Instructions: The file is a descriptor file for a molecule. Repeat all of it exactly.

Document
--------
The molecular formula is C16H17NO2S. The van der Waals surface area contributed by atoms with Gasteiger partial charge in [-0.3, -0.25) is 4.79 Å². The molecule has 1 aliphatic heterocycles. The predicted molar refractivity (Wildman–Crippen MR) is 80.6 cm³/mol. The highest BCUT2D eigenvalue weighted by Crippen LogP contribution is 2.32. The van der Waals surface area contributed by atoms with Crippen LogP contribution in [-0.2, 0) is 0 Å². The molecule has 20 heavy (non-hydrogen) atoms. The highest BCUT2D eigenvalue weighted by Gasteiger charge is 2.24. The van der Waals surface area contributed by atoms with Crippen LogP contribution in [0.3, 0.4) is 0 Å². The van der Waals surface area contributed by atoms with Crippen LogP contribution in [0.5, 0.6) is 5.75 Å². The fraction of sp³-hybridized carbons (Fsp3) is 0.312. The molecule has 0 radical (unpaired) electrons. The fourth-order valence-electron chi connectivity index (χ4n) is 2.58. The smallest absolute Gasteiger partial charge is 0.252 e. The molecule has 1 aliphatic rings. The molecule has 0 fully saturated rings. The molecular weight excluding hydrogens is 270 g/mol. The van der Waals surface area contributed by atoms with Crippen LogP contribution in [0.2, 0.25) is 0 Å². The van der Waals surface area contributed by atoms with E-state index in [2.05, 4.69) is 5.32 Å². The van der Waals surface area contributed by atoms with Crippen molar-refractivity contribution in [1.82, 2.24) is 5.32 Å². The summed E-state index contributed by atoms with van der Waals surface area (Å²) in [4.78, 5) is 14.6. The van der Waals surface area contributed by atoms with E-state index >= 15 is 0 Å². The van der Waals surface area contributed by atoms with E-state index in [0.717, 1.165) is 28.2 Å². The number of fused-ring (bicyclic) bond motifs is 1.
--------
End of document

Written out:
The molecular formula is C16H17NO2S. The van der Waals surface area contributed by atoms with Gasteiger partial charge in [-0.3, -0.25) is 4.79 Å². The molecule has 1 aliphatic heterocycles. The predicted molar refractivity (Wildman–Crippen MR) is 80.6 cm³/mol. The highest BCUT2D eigenvalue weighted by Crippen LogP contribution is 2.32. The van der Waals surface area contributed by atoms with Crippen LogP contribution in [-0.2, 0) is 0 Å². The molecule has 20 heavy (non-hydrogen) atoms. The highest BCUT2D eigenvalue weighted by Gasteiger charge is 2.24. The van der Waals surface area contributed by atoms with Crippen LogP contribution in [0.3, 0.4) is 0 Å². The van der Waals surface area contributed by atoms with Crippen LogP contribution in [0.5, 0.6) is 5.75 Å². The fraction of sp³-hybridized carbons (Fsp3) is 0.312. The molecule has 0 radical (unpaired) electrons. The fourth-order valence-electron chi connectivity index (χ4n) is 2.58. The smallest absolute Gasteiger partial charge is 0.252 e. The molecule has 1 aliphatic rings. The molecule has 0 fully saturated rings. The molecular weight excluding hydrogens is 270 g/mol. The van der Waals surface area contributed by atoms with Crippen LogP contribution in [0.2, 0.25) is 0 Å². The van der Waals surface area contributed by atoms with E-state index in [2.05, 4.69) is 5.32 Å². The van der Waals surface area contributed by atoms with Crippen molar-refractivity contribution in [1.82, 2.24) is 5.32 Å². The summed E-state index contributed by atoms with van der Waals surface area (Å²) in [4.78, 5) is 14.6. The van der Waals surface area contributed by atoms with E-state index >= 15 is 0 Å². The van der Waals surface area contributed by atoms with E-state index in [0.717, 1.165) is 28.2 Å². The number of fused-ring (bicyclic) bond motifs is 1.